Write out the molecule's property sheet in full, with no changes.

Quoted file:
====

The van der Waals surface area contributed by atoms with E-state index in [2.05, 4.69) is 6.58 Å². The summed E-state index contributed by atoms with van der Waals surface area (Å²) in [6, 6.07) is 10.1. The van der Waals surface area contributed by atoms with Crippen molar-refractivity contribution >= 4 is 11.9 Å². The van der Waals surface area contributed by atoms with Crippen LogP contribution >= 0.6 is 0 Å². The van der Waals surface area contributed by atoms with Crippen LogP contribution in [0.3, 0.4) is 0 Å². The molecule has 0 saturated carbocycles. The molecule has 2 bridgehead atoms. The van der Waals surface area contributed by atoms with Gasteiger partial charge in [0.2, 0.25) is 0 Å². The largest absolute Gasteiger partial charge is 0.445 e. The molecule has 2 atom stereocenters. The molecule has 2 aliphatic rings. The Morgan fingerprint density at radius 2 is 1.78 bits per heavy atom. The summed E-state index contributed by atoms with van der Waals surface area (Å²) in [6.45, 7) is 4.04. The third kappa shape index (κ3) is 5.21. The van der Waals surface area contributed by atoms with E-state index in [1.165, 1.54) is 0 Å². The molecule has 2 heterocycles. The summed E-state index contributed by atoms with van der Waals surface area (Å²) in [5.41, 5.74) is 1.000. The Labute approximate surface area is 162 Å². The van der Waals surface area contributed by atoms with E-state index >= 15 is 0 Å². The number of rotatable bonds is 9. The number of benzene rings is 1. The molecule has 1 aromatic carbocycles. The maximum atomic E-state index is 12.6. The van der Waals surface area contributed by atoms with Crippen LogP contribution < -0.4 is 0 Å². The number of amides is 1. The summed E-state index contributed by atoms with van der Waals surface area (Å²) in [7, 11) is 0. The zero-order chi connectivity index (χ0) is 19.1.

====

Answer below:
The van der Waals surface area contributed by atoms with E-state index in [2.05, 4.69) is 6.58 Å². The summed E-state index contributed by atoms with van der Waals surface area (Å²) in [6, 6.07) is 10.1. The van der Waals surface area contributed by atoms with Crippen molar-refractivity contribution >= 4 is 11.9 Å². The van der Waals surface area contributed by atoms with Crippen LogP contribution >= 0.6 is 0 Å². The van der Waals surface area contributed by atoms with Crippen LogP contribution in [0.3, 0.4) is 0 Å². The molecule has 0 saturated carbocycles. The molecule has 2 bridgehead atoms. The van der Waals surface area contributed by atoms with Gasteiger partial charge in [0.2, 0.25) is 0 Å². The largest absolute Gasteiger partial charge is 0.445 e. The molecule has 2 atom stereocenters. The molecule has 2 aliphatic rings. The Morgan fingerprint density at radius 2 is 1.78 bits per heavy atom. The summed E-state index contributed by atoms with van der Waals surface area (Å²) in [6.45, 7) is 4.04. The third kappa shape index (κ3) is 5.21. The van der Waals surface area contributed by atoms with E-state index in [1.165, 1.54) is 0 Å². The molecule has 2 heterocycles. The summed E-state index contributed by atoms with van der Waals surface area (Å²) in [5.41, 5.74) is 1.000. The Labute approximate surface area is 162 Å². The van der Waals surface area contributed by atoms with E-state index >= 15 is 0 Å². The number of rotatable bonds is 9. The number of benzene rings is 1. The molecule has 1 aromatic carbocycles. The maximum atomic E-state index is 12.6. The van der Waals surface area contributed by atoms with Crippen LogP contribution < -0.4 is 0 Å². The number of amides is 1. The summed E-state index contributed by atoms with van der Waals surface area (Å²) in [7, 11) is 0. The zero-order chi connectivity index (χ0) is 19.1.